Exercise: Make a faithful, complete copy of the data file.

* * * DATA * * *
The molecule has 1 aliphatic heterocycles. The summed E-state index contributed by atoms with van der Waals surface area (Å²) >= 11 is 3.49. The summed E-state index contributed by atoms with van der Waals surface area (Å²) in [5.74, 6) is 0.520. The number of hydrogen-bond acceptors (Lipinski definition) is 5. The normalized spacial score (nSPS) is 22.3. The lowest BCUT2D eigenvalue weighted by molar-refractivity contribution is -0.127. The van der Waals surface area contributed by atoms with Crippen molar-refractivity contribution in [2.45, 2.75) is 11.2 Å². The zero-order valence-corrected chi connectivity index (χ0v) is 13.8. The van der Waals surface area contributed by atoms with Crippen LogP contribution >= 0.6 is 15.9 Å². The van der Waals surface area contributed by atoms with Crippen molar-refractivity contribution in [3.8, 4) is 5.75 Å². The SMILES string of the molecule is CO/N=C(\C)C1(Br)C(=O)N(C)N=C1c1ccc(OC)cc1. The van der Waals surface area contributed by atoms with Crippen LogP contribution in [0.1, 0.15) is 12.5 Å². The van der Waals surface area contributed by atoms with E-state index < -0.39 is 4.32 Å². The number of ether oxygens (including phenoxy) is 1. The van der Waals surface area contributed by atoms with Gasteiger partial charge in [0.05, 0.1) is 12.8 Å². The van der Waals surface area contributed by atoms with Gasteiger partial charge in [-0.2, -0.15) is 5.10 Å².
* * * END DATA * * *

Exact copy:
The molecule has 1 aliphatic heterocycles. The summed E-state index contributed by atoms with van der Waals surface area (Å²) >= 11 is 3.49. The summed E-state index contributed by atoms with van der Waals surface area (Å²) in [5.74, 6) is 0.520. The number of hydrogen-bond acceptors (Lipinski definition) is 5. The normalized spacial score (nSPS) is 22.3. The lowest BCUT2D eigenvalue weighted by molar-refractivity contribution is -0.127. The van der Waals surface area contributed by atoms with Crippen molar-refractivity contribution in [2.45, 2.75) is 11.2 Å². The zero-order valence-corrected chi connectivity index (χ0v) is 13.8. The van der Waals surface area contributed by atoms with Crippen LogP contribution >= 0.6 is 15.9 Å². The van der Waals surface area contributed by atoms with Crippen molar-refractivity contribution in [3.8, 4) is 5.75 Å². The SMILES string of the molecule is CO/N=C(\C)C1(Br)C(=O)N(C)N=C1c1ccc(OC)cc1. The van der Waals surface area contributed by atoms with Crippen LogP contribution in [0.1, 0.15) is 12.5 Å². The van der Waals surface area contributed by atoms with E-state index < -0.39 is 4.32 Å². The number of ether oxygens (including phenoxy) is 1. The van der Waals surface area contributed by atoms with Gasteiger partial charge in [0.05, 0.1) is 12.8 Å². The van der Waals surface area contributed by atoms with Gasteiger partial charge in [-0.2, -0.15) is 5.10 Å².